The Southern Intellectual History Circle gathers this week as we do almost every third Thursday in February to convene a professional discussion about southern history and literature. Founded over thirty years ago by Michael O’Brien, the Circle brings the brightest minds on the American South together to present original research and to discuss those presentations.
The somewhat unique format creates an intense intellectual couple of days and enough down time to enjoy colleagues. A keynote on Thursday evening is followed the next morning with panelists whose job it is to engage the keynoter’s argument and expand the discussion with their own expertise. Keynotes are not unique in conference settings, but the panel engagement the following day after folks have had time to digest the content has led to some momentous intellectual sparing. The remainder of Friday is two additional panels (topics change every year) with three presenters and two commenters. Again, not a completely unique format, but no questions are allowed after the panel presentations. Only after folks have had dinner, beverages of moderate proportions, and a good night’s sleep do the participants enter into discussions of the two panels in something known as the circle, with a designated circle for each panel. The discussions are wide ranging and involve the best minds in studying the South.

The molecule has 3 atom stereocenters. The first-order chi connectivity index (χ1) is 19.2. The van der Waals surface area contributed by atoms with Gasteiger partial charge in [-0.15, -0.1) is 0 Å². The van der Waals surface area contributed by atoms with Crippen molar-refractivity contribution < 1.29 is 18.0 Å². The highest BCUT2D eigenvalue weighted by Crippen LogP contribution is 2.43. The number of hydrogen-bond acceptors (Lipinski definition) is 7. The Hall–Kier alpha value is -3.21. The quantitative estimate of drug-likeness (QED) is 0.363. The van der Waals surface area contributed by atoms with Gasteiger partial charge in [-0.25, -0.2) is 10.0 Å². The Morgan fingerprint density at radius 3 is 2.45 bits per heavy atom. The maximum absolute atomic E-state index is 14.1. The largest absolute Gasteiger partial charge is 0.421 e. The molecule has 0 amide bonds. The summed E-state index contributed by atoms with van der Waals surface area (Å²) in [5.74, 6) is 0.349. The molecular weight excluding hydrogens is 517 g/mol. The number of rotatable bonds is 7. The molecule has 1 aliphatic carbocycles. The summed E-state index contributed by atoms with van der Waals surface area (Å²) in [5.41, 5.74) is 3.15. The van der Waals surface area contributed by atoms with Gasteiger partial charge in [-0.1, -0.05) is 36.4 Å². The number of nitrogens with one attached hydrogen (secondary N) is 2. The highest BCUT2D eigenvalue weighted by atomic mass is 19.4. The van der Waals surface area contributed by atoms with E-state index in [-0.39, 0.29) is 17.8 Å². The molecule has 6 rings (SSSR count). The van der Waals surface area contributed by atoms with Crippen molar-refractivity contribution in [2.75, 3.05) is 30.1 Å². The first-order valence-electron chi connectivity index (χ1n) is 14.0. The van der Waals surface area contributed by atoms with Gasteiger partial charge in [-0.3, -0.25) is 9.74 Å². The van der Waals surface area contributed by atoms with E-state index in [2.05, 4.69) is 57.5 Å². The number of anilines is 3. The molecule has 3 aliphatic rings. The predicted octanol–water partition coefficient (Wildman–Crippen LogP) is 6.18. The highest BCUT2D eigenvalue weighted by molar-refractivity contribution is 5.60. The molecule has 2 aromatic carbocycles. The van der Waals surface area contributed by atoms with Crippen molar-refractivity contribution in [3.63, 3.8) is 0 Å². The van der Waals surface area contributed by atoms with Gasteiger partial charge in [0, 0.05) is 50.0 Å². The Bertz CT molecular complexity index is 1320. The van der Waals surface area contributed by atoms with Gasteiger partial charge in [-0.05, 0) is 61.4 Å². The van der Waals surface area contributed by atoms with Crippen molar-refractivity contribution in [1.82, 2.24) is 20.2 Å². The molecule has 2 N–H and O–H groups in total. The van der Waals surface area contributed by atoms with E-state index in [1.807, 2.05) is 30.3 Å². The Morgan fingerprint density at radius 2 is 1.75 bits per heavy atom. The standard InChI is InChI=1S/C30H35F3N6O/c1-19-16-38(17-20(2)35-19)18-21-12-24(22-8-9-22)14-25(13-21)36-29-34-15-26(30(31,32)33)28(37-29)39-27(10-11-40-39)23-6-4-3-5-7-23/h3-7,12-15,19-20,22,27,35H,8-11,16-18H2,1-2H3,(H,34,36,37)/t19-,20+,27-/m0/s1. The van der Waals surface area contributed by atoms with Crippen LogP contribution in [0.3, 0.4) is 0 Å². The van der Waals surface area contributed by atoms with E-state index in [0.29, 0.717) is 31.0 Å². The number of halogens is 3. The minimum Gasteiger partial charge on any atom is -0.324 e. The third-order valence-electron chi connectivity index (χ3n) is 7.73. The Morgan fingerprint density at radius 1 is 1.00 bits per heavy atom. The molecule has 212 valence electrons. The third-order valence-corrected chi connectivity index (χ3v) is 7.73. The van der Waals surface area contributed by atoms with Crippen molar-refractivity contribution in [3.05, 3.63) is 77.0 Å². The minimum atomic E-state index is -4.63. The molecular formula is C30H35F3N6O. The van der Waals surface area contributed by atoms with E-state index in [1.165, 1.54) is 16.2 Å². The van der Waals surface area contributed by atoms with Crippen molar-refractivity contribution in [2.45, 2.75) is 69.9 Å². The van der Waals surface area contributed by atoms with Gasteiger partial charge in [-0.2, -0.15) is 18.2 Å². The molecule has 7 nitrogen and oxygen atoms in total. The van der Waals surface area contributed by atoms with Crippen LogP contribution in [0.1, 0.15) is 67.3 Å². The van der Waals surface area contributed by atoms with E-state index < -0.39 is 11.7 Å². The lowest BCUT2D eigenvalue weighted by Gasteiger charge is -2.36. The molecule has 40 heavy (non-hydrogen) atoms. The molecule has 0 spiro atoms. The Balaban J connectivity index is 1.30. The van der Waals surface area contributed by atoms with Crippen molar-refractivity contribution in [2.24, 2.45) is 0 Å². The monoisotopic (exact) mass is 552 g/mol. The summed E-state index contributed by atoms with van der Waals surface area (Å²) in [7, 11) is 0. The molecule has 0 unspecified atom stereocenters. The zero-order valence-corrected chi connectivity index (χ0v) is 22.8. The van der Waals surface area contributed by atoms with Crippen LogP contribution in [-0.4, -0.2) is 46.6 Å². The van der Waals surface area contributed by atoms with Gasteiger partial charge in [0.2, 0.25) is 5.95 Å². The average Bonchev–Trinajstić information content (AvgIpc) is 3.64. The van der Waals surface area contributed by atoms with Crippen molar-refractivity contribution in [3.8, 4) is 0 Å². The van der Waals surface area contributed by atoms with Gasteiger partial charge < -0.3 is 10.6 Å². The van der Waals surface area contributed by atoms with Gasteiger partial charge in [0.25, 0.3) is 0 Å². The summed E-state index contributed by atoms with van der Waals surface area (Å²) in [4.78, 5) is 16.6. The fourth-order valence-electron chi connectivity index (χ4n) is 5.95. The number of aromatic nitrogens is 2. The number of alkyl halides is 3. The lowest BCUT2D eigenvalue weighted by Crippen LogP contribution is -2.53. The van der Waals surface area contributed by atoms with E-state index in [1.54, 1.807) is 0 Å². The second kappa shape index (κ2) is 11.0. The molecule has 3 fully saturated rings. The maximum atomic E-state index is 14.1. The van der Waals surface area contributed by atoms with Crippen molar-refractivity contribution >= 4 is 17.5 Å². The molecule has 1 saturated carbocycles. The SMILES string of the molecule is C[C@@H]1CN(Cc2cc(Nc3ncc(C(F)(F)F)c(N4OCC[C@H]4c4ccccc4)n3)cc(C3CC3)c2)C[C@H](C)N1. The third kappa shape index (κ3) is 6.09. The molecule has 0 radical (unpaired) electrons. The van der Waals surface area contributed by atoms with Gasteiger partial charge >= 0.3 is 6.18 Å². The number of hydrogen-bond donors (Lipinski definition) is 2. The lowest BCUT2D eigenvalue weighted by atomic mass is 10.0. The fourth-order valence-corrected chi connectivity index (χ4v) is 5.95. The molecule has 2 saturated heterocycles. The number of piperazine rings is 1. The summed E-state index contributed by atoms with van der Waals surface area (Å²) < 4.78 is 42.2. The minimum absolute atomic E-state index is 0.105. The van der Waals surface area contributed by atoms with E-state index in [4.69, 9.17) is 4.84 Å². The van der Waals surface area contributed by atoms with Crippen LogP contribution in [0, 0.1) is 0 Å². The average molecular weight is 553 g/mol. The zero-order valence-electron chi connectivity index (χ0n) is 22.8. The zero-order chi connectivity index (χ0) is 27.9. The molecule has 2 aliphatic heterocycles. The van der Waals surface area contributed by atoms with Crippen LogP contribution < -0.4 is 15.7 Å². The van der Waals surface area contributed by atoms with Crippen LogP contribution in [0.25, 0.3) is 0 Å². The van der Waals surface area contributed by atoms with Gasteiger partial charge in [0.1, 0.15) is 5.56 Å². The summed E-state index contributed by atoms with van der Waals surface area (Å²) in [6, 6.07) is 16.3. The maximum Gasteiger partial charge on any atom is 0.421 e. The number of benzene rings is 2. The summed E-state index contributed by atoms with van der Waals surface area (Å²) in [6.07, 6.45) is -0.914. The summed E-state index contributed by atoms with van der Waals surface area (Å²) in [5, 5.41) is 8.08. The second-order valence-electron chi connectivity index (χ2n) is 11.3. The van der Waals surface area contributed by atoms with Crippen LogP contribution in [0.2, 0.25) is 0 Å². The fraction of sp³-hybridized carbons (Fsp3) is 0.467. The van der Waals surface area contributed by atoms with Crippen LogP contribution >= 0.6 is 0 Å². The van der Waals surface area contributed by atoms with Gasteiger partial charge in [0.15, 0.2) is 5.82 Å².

I realized the seriousness and amazing nature of the circle discussion several years ago when I defended a position that Michael O’Brien disagreed with and he let me know it. But when I pushed back, he conceded the point, and invited me to dinner. The other great thing about this conference is that it takes a sensible pace. Two hours for each session, but no formal work occurs Friday evening so folks can enjoy one another. And there is a long lunch break between the two circle discussions and a lovely evening of dinner with conversation moving freely from discussion of an idea to talk about families and back again. The circle, known commonly as SIHC (pronounced like sick), will meet at Mercer University next year and hosted by the Spencer B. King, Jr. Center for Southern Studies.